not be pleaded as res judicata on the other. Where the

offenses are separately charged in the counts of a single

indictment the same rule must hold. As was said in Steckler

v. United States, 7 F.2d 59, 60 (2d Cir. 1925):

The most that can be said in such cases is that the

verdict shows that either in the acquittal or the

conviction the jury did not speak their real

conclusions, but that does not show that they were

not convinced of the defendant's guilt. We interpret

the acquittal as no more than their assumption of a

power which they had no right to exercise, but to

which they were disposed through lenity.

That the verdict may have been the result of a compromise, or

of a mistake on the part of the jury, is possible. But

verdicts cannot be upset by speculation or inquiry into such

matters.

Dunn at 394.

The Supreme Court has since reaffirmed this principle, in a case

very similar to that currently before the Court. United States v.

Powell, 469 U.S. 57 (1984). In Powell, the defendant was indicted

on a number of counts for violations of the federal narcotics

laws. Count 1 charged her with conspiracy to possess cocaine with

intent to distribute it. The "overt acts" listed in support of

this conspiracy included tapped telephone conversations

indicating that the defendant was helping her husband and son

distribute drugs and collect

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money for drugs sold. Count 9 charged the defendant with

possession of cocaine with intent to distribute it. Counts 3-6

charged the defendant with the compound offenses of using the

telephone in "committing and in causing and facilitating" the

alleged conspiracy and possession. The jury acquitted the

defendant on Counts 1, 6 and 9, but convicted her of Counts

3-5. The defendant appealed. Powell at 474.



The Ninth Circuit reversed the defendant's conviction, finding

an exception to Dunn where a defendant is convicted of a compound

offense, and yet acquitted of the predicate offense. The Ninth

Circuit explained that an acquittal on the predicate felonies,

conspiracy and possession, necessarily indicated that there was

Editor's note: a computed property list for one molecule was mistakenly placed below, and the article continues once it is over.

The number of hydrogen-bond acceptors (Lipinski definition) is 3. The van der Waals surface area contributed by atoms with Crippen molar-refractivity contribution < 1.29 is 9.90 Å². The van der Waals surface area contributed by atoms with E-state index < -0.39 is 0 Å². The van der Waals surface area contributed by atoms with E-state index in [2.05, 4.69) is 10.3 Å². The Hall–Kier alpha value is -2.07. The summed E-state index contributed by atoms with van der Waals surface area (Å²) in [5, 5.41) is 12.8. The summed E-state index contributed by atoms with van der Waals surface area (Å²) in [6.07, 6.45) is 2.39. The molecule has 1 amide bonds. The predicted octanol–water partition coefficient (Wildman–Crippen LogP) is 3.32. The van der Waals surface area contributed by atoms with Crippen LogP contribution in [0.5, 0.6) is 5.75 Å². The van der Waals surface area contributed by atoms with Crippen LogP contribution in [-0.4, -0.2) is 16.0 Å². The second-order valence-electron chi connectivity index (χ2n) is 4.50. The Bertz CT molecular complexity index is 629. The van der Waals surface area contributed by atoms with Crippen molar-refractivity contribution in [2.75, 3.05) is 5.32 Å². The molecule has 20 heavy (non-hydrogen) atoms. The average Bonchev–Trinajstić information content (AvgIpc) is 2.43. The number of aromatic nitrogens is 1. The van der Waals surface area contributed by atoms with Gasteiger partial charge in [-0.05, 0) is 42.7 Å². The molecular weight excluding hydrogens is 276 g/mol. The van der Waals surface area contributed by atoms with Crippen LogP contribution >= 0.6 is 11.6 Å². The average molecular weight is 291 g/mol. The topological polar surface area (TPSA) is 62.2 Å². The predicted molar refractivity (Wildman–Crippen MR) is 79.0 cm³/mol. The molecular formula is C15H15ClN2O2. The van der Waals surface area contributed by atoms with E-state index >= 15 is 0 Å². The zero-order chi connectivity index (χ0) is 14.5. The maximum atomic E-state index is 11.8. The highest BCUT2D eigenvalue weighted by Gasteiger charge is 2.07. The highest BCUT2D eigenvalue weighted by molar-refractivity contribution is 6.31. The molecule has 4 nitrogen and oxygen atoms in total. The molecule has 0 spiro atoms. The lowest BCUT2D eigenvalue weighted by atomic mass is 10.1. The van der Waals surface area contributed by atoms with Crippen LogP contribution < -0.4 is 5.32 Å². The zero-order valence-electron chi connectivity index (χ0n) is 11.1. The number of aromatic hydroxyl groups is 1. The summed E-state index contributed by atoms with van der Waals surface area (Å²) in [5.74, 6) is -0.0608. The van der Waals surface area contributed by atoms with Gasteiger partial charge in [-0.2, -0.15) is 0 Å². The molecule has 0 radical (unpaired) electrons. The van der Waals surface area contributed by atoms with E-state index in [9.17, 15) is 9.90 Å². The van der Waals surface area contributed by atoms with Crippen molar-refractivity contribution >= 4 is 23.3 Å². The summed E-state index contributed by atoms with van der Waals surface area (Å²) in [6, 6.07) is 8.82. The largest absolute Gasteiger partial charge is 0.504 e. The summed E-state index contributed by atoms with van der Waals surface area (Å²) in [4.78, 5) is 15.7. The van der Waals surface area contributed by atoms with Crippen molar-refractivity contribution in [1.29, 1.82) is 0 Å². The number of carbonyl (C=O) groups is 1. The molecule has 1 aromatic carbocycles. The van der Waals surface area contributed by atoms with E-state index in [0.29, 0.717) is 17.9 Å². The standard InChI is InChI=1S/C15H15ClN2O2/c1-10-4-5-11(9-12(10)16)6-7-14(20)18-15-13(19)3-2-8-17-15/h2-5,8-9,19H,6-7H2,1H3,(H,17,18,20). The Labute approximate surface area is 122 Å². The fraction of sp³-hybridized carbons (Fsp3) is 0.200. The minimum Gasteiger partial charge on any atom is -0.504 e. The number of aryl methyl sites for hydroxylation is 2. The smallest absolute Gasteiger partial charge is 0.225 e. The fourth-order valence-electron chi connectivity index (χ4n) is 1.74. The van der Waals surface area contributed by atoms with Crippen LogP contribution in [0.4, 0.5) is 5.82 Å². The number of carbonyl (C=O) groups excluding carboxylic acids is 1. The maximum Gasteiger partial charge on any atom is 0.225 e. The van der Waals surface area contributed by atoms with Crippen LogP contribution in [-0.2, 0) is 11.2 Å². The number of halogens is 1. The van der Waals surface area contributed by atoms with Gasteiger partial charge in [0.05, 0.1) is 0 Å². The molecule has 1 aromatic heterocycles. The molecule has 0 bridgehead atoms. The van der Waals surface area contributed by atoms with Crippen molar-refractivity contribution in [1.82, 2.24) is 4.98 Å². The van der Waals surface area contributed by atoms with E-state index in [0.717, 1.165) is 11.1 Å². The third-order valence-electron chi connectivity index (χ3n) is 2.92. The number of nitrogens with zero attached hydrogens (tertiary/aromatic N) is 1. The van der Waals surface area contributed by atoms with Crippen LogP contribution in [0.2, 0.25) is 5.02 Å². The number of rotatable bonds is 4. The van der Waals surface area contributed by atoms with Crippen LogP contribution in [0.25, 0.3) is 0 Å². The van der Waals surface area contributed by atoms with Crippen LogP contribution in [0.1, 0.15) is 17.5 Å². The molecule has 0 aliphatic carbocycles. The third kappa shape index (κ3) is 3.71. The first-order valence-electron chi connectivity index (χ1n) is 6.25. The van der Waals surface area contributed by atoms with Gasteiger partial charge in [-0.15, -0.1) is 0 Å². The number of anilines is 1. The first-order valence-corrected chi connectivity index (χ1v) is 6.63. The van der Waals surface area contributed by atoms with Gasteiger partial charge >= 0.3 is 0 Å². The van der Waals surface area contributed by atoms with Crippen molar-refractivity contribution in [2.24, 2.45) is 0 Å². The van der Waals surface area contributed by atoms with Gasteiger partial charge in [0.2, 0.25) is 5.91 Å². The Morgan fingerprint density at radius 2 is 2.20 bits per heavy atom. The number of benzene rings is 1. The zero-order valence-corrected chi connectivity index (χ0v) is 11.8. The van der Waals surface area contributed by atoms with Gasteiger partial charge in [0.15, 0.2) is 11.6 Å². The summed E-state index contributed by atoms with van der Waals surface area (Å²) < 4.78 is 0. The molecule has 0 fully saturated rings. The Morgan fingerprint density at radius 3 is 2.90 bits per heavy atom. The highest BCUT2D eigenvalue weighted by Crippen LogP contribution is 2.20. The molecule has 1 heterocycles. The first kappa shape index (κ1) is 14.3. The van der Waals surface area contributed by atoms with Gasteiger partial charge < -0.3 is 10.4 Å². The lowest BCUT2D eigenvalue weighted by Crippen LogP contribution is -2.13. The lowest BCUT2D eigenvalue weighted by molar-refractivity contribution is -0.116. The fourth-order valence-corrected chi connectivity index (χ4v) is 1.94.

insufficient evidence to support the telephone facilitation

convictions. This mandated an acquittal on the telephone

facilitation convictions as well. Id. at 474-75 (citing, 708 F.2d

455 (9th Cir. 1983)).

The Supreme Court reversed, noting that much of Justice Holmes

reasoning in Dunn still held true in 1984. The Court stated

several rationales why an inconsistent verdict such as the one

in the present case should not be disturbed:

First, . . . inconsistent verdicts-even verdicts that

acquit on a predicate offense while convicting on the

compound offense--should not necessarily be interpreted as

a windfall to the Government at the defendant's expense. It

is equally possible that the jury, convinced of guilt,

properly reached its conclusion on the compound offense, and

then through the mistake, compromise, or lenity, arrived at

an inconsistent conclusion on the [predicate] offense. But

in such situations the Government has no recourse if it

wishes to correct or otherwise upsetting such an acquittal

by the Constitution's Double Jeopardy Clause. [citations

omitted]

Inconsistent verdicts therefore present a situation where

`error,' in the sense that the jury has not followed the

court's instructions, most certainly has occurred, but

it is unclear whose ox has been gored. Given this

uncertainty, and the fact that the Government is precluded

from challenging the acquittal, it is hardly satisfactory

to allow the defendant to receive a new trial on the

page 4

conviction as a matter of course. . . . [T]he possibility

that the inconsistent verdicts may favor the criminal

defendant as well as the Government militates against

review of such convictions at the defendant's behest. This

possibility is a premise of Dunn's alternative rationale--

that such inconsistencies often are a product of jury

lenity. Thus, Dunn has been explained by both courts and

commentators as a recognition of the jury's historic

function, in criminal trials, as a check against the

arbitrary and oppressive exercises of power by the

Executive Branch. [citations omitted]

The burden of the exercise of lenity falls only on the

Government, and it has been suggested that such an

alternative should be available for the difficult cases